It’s a fact surprising to many Texas homeowners, but the cause of the damage in an overwhelming majority of the most severely deflected residential foundations is prior, partial foundation repair. One of the few documents outlining the practice of residential foundation evaluations is the 2002 publication of the Texas Section of the American Society of Civil Engineers (ASCE) titled Guidelines for the Evaluation and Repair of Residential Foundations (GERRF). This document addresses partial foundation repair in the following manner:
Underpinning part of a structure may be specified if calculations, tests, or experience show that the unsupported structure can support its design loads. The construction documents should state that underpinning will not improve the performance of the foundation in non-underpinned areas.
“GERRF was a long overdue attempt to bring a degree of accountability to an area of engineering practice which directly affects so many Texas homeowners and yet has historically been without the benefits of peer review,” says Vortex owner and structural engineer Mike Williams, P.E. “Unfortunately, most of the Texas residences which have their foundations underpinned have it done without ever having been inspected by a qualified structural engineer, and most Texas homeowners purchase this procedure without understanding the possible adverse consequences. What GERRF is trying to say about partial foundation repair can be put much more bluntly in layman’s terms.”
Underpinning part of a structure in response to the symptoms of differential foundation movement may have an effect opposite of that which is intended and worsen the damages over time. This diminished slab performance is often in proportion to the efforts taken to level the slab. Leaving a relatively flexible residential slab partly supported on shallow surface soils and partly supported on piles or piers is inherently risky.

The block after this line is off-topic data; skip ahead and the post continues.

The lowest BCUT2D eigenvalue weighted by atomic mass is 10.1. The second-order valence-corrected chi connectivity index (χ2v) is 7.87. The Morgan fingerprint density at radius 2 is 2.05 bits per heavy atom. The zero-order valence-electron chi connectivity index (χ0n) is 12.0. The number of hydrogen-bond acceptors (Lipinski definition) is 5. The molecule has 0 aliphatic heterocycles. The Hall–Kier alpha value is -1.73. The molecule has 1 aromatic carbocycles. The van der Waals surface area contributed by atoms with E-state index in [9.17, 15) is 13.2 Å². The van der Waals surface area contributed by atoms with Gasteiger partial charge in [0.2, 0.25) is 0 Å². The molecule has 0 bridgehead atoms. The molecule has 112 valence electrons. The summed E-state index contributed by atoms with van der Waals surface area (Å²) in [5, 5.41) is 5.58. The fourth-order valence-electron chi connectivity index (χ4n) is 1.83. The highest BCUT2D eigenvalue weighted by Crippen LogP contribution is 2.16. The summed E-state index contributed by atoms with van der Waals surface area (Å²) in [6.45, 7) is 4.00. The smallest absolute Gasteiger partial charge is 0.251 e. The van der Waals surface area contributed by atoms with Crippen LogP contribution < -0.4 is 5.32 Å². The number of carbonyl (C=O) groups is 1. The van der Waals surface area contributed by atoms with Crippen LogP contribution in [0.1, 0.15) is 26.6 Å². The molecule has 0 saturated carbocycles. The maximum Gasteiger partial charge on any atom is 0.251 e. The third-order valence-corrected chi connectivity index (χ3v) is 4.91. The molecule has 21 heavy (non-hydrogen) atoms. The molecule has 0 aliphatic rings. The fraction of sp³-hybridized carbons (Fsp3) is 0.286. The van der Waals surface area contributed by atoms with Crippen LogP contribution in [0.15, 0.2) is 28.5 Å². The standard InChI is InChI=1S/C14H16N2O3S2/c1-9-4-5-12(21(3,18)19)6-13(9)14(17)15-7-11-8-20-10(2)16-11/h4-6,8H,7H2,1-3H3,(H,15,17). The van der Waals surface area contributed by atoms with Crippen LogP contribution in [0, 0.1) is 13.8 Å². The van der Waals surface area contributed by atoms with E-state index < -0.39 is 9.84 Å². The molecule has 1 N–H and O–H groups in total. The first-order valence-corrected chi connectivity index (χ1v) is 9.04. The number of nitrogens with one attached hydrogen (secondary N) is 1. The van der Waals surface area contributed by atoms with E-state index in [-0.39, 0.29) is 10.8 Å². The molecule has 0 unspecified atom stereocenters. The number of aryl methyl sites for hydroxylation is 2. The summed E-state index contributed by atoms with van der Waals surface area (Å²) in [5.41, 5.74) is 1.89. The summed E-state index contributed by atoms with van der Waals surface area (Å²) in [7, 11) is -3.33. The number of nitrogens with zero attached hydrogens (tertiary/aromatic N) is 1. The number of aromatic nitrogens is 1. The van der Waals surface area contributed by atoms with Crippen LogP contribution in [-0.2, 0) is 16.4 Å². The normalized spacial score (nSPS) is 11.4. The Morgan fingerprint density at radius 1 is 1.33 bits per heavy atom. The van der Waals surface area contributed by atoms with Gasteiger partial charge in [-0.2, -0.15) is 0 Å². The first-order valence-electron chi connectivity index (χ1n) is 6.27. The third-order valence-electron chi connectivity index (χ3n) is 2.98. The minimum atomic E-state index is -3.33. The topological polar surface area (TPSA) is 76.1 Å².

“The best thing any homeowner considering foundation repair can do is to have the structure inspected and monitored by a qualified structural engineer over a several year period before installing remedial piers or pilings,” says Mike.
Many homes hurriedly undergo foundation repair as part of a property transfer or in anticipation of putting the house of the market. These repairs are often recommended after a single inspection when symptoms of differential foundation movement are observed in the form of cracks and sticking doors, many of which have been present and remained relatively unchanged for years. Other times the repair recommendations are based on the results of an elevation survey which if repeated over a several year period, might indicate that the foundation is moving very little.
“The decision to perform foundation repair is the responsibility of the owner of the property,” says Mike Williams, P.E. “The job of sharing with my clients the knowledge and experience they need to ultimately make that decision is a responsibility I take very seriously.”
“The best thing any homeowner considering foundation repair can do is to have the structure inspected and monitored by a qualified structural engineer over a several year period before installing remedial piers or pilings.”Mike Williams, P.E.